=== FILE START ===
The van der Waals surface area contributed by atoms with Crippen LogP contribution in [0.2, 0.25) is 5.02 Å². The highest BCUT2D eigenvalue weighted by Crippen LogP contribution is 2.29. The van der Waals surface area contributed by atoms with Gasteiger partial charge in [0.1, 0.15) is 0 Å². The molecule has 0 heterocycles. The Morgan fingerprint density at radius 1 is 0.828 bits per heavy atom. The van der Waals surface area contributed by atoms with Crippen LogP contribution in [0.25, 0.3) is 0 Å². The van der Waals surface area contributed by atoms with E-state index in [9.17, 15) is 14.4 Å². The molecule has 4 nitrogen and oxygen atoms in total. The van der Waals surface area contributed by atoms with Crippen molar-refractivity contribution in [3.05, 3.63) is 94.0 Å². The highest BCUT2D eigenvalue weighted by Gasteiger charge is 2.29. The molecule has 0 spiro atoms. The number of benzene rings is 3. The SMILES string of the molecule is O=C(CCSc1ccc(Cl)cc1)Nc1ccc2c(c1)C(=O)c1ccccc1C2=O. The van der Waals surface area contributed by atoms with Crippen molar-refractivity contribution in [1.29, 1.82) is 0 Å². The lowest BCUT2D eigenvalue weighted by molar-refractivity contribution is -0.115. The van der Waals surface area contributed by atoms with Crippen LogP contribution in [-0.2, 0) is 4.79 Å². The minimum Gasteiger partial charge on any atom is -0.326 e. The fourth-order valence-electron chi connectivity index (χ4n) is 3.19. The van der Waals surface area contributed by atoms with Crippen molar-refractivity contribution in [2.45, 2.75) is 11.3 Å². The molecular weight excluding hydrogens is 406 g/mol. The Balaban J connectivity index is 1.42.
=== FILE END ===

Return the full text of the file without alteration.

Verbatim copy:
The van der Waals surface area contributed by atoms with Crippen LogP contribution in [0.2, 0.25) is 5.02 Å². The highest BCUT2D eigenvalue weighted by Crippen LogP contribution is 2.29. The van der Waals surface area contributed by atoms with Gasteiger partial charge in [0.1, 0.15) is 0 Å². The molecule has 0 heterocycles. The Morgan fingerprint density at radius 1 is 0.828 bits per heavy atom. The van der Waals surface area contributed by atoms with Crippen LogP contribution in [0.25, 0.3) is 0 Å². The van der Waals surface area contributed by atoms with E-state index in [9.17, 15) is 14.4 Å². The molecule has 4 nitrogen and oxygen atoms in total. The van der Waals surface area contributed by atoms with Crippen molar-refractivity contribution in [3.05, 3.63) is 94.0 Å². The highest BCUT2D eigenvalue weighted by Gasteiger charge is 2.29. The molecule has 0 spiro atoms. The number of benzene rings is 3. The SMILES string of the molecule is O=C(CCSc1ccc(Cl)cc1)Nc1ccc2c(c1)C(=O)c1ccccc1C2=O. The van der Waals surface area contributed by atoms with Crippen molar-refractivity contribution in [1.29, 1.82) is 0 Å². The lowest BCUT2D eigenvalue weighted by molar-refractivity contribution is -0.115. The van der Waals surface area contributed by atoms with Crippen LogP contribution in [-0.2, 0) is 4.79 Å². The minimum Gasteiger partial charge on any atom is -0.326 e. The fourth-order valence-electron chi connectivity index (χ4n) is 3.19. The van der Waals surface area contributed by atoms with Crippen molar-refractivity contribution in [2.45, 2.75) is 11.3 Å². The molecular weight excluding hydrogens is 406 g/mol. The Balaban J connectivity index is 1.42.